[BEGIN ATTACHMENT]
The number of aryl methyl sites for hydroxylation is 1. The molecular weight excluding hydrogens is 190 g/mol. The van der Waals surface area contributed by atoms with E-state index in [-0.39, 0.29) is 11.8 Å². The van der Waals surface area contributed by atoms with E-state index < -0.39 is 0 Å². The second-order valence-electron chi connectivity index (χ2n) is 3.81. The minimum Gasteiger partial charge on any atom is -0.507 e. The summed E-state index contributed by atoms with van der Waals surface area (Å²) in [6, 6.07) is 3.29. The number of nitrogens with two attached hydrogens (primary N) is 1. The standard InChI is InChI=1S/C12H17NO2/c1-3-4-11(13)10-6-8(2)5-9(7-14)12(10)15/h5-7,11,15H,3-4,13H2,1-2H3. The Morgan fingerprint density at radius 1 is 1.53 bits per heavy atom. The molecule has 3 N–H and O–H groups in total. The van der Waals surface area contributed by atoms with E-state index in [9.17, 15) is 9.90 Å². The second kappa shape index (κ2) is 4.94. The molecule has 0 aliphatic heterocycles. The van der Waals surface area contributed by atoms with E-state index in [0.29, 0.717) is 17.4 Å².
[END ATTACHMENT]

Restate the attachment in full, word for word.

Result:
The number of aryl methyl sites for hydroxylation is 1. The molecular weight excluding hydrogens is 190 g/mol. The van der Waals surface area contributed by atoms with E-state index in [-0.39, 0.29) is 11.8 Å². The van der Waals surface area contributed by atoms with E-state index < -0.39 is 0 Å². The second-order valence-electron chi connectivity index (χ2n) is 3.81. The minimum Gasteiger partial charge on any atom is -0.507 e. The summed E-state index contributed by atoms with van der Waals surface area (Å²) in [6, 6.07) is 3.29. The number of nitrogens with two attached hydrogens (primary N) is 1. The standard InChI is InChI=1S/C12H17NO2/c1-3-4-11(13)10-6-8(2)5-9(7-14)12(10)15/h5-7,11,15H,3-4,13H2,1-2H3. The Morgan fingerprint density at radius 1 is 1.53 bits per heavy atom. The molecule has 3 N–H and O–H groups in total. The van der Waals surface area contributed by atoms with E-state index in [9.17, 15) is 9.90 Å². The second kappa shape index (κ2) is 4.94. The molecule has 0 aliphatic heterocycles. The van der Waals surface area contributed by atoms with E-state index in [0.29, 0.717) is 17.4 Å².